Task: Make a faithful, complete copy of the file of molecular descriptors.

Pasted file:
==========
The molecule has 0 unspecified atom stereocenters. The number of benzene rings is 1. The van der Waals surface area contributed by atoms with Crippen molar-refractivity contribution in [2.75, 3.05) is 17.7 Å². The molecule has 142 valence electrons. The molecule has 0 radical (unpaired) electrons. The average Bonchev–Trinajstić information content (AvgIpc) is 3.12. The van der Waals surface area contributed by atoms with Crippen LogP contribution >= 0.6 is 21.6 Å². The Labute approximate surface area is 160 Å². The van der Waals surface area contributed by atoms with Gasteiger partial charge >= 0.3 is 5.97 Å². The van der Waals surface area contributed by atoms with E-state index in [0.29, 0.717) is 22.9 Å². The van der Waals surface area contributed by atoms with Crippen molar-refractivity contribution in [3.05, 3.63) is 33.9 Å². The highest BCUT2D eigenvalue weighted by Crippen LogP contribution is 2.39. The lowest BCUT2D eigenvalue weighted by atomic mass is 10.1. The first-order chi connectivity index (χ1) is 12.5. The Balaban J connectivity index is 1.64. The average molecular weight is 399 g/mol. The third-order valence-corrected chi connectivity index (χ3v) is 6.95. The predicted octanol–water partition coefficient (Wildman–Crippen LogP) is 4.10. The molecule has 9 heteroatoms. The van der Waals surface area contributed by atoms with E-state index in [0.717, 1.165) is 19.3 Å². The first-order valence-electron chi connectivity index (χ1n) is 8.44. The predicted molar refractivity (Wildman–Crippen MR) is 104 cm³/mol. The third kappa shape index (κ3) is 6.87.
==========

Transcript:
The molecule has 0 unspecified atom stereocenters. The number of benzene rings is 1. The van der Waals surface area contributed by atoms with Crippen molar-refractivity contribution in [2.75, 3.05) is 17.7 Å². The molecule has 142 valence electrons. The molecule has 0 radical (unpaired) electrons. The average Bonchev–Trinajstić information content (AvgIpc) is 3.12. The van der Waals surface area contributed by atoms with Crippen LogP contribution >= 0.6 is 21.6 Å². The Labute approximate surface area is 160 Å². The van der Waals surface area contributed by atoms with Gasteiger partial charge >= 0.3 is 5.97 Å². The van der Waals surface area contributed by atoms with E-state index in [0.29, 0.717) is 22.9 Å². The van der Waals surface area contributed by atoms with Crippen molar-refractivity contribution in [3.05, 3.63) is 33.9 Å². The highest BCUT2D eigenvalue weighted by Crippen LogP contribution is 2.39. The lowest BCUT2D eigenvalue weighted by atomic mass is 10.1. The first-order chi connectivity index (χ1) is 12.5. The Balaban J connectivity index is 1.64. The average molecular weight is 399 g/mol. The third-order valence-corrected chi connectivity index (χ3v) is 6.95. The predicted octanol–water partition coefficient (Wildman–Crippen LogP) is 4.10. The molecule has 9 heteroatoms. The van der Waals surface area contributed by atoms with E-state index in [0.717, 1.165) is 19.3 Å². The first-order valence-electron chi connectivity index (χ1n) is 8.44. The predicted molar refractivity (Wildman–Crippen MR) is 104 cm³/mol. The third kappa shape index (κ3) is 6.87.